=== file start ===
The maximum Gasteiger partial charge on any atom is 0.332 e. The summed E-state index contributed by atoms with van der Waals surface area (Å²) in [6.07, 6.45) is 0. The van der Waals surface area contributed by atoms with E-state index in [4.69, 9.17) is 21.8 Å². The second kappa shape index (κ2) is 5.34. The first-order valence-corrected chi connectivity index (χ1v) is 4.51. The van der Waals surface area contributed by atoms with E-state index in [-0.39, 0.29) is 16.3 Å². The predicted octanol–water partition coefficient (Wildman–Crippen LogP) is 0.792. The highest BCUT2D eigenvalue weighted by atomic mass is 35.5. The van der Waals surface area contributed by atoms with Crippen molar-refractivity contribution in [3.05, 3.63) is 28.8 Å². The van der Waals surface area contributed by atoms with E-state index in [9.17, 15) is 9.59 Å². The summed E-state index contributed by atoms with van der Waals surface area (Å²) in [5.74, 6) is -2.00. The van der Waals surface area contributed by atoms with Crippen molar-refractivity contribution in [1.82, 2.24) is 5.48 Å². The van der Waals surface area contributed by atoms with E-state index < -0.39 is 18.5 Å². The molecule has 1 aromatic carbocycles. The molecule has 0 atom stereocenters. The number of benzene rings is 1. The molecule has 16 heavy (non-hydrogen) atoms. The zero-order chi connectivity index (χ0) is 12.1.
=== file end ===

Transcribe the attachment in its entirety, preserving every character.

The maximum Gasteiger partial charge on any atom is 0.332 e. The summed E-state index contributed by atoms with van der Waals surface area (Å²) in [6.07, 6.45) is 0. The van der Waals surface area contributed by atoms with E-state index in [4.69, 9.17) is 21.8 Å². The second kappa shape index (κ2) is 5.34. The first-order valence-corrected chi connectivity index (χ1v) is 4.51. The van der Waals surface area contributed by atoms with E-state index in [-0.39, 0.29) is 16.3 Å². The predicted octanol–water partition coefficient (Wildman–Crippen LogP) is 0.792. The highest BCUT2D eigenvalue weighted by atomic mass is 35.5. The van der Waals surface area contributed by atoms with Crippen molar-refractivity contribution in [3.05, 3.63) is 28.8 Å². The van der Waals surface area contributed by atoms with E-state index in [9.17, 15) is 9.59 Å². The summed E-state index contributed by atoms with van der Waals surface area (Å²) in [5.74, 6) is -2.00. The van der Waals surface area contributed by atoms with Crippen molar-refractivity contribution in [1.82, 2.24) is 5.48 Å². The van der Waals surface area contributed by atoms with E-state index < -0.39 is 18.5 Å². The molecule has 1 aromatic carbocycles. The molecule has 0 atom stereocenters. The number of benzene rings is 1. The molecule has 16 heavy (non-hydrogen) atoms. The zero-order chi connectivity index (χ0) is 12.1.